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Types of Service Guarantees

 Single attribute-specific guarantee – one key service
attribute is covered

 Multiattribute-specific guarantee – a few important service
attributes are covered with no exceptions

 Full-satisfaction guarantee – all service aspects covered  Combined guarantee – like the full-satisfaction, adding
explicit minimum performance standards on important attributes

Slide ©2004 by Christopher Lovelock and Jochen Wirtz

Services Marketing 5/E

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The Hampton Inn 100% Satisfaction Guarantee
(Figure 13.4)

 What are the benefits of such a
guarantee?

 Are there any downsides?

Slide ©2004 by Christopher Lovelock and Jochen Wirtz

Services Marketing 5/E

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Key Objectives of Effective Customer Feedback Systems

 Assessment and benchmarking of service quality
and performance

 Customer-driven learning and improvements  Creating a customer-oriented service culture
Slide ©2004 by Christopher Lovelock and Jochen Wirtz Services Marketing 5/E

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Building a Customer Feedback System

 Total market surveys  Post-transaction surveys  Ongoing customer surveys  Customer advisory panels  Employee surveys/panels  Focus groups  Mystery shopping  Complaint analysis  Capture of service
operating data

Slide ©2004 by Christopher Lovelock and Jochen Wirtz

Services Marketing 5/E

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Strengths and Weakness of Key Customer Feedback Collection Tools (Table 13.3) Selection of a cocktail of effective customer feedback collection tools.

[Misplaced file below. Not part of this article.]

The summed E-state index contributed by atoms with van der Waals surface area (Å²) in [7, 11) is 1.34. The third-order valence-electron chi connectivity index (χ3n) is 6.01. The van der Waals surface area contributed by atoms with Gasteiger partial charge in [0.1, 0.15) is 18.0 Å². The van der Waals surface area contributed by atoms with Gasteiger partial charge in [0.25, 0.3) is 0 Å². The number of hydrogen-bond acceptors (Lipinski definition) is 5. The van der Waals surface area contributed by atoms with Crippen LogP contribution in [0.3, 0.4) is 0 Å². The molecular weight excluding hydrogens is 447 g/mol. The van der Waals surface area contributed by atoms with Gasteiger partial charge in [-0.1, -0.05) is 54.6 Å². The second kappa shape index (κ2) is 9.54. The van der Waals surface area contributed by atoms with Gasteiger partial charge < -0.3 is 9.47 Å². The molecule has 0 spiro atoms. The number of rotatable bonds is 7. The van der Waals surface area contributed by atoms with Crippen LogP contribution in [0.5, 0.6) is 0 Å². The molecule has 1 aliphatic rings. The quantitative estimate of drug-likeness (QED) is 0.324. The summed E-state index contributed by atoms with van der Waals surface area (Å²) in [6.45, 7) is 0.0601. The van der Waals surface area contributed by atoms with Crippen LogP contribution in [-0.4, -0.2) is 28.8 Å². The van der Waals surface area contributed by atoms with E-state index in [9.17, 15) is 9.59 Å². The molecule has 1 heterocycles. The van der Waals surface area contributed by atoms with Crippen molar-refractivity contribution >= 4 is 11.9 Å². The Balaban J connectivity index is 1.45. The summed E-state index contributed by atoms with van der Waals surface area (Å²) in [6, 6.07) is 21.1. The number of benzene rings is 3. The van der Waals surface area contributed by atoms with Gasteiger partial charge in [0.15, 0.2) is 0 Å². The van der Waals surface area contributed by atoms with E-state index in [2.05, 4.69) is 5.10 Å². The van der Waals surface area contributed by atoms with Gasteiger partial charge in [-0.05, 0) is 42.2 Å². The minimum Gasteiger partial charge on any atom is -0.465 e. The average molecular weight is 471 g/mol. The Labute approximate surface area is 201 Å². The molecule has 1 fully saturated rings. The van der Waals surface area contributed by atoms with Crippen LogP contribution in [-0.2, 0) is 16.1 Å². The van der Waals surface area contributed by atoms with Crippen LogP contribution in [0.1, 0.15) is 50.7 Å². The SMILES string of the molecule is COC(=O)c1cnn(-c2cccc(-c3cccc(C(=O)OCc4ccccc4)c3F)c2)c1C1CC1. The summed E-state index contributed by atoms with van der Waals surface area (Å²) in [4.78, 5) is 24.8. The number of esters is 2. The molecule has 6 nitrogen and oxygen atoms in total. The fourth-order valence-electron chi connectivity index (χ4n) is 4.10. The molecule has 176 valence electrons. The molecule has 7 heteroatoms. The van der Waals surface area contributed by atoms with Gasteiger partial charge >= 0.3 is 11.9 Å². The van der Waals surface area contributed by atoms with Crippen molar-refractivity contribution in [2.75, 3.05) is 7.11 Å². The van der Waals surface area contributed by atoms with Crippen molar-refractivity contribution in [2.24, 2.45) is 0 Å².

Multi-level Measurement

Collection Tools
Total Market Survey (inclu. competitors) Annual Survey on overall satisfaction Transactional Survey (process specific) Service Feedback Cards (process specific) Mystery Shopping (service testers) Unsolicited Feedback Recd (Online feedback system) Focus Group Discussions Service Reviews
Meets Requirements: Fully

Service Process Satisfaction Satisfaction

Specific Feedback

Actionable

Represen Potential -tative, for Service Reliable Recovery

First Hand Learning

Cost Effective

Moderate

Little/Not at all

Slide ©2004 by Christopher Lovelock and Jochen Wirtz

Services Marketing 5/E

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Entry Points for Unsolicited Feedback

 Employees serving customers face-to-face or by phone  Intermediaries acting for original supplier  Managers contacted by customers at head/regional office  Complaint cards mailed or placed in special box  Complaints passed to company by third-party recipients
 consumer advocates  trade organizations  legislative agencies  other customers

Slide ©2004 by Christopher Lovelock and Jochen Wirtz

Services Marketing 5/E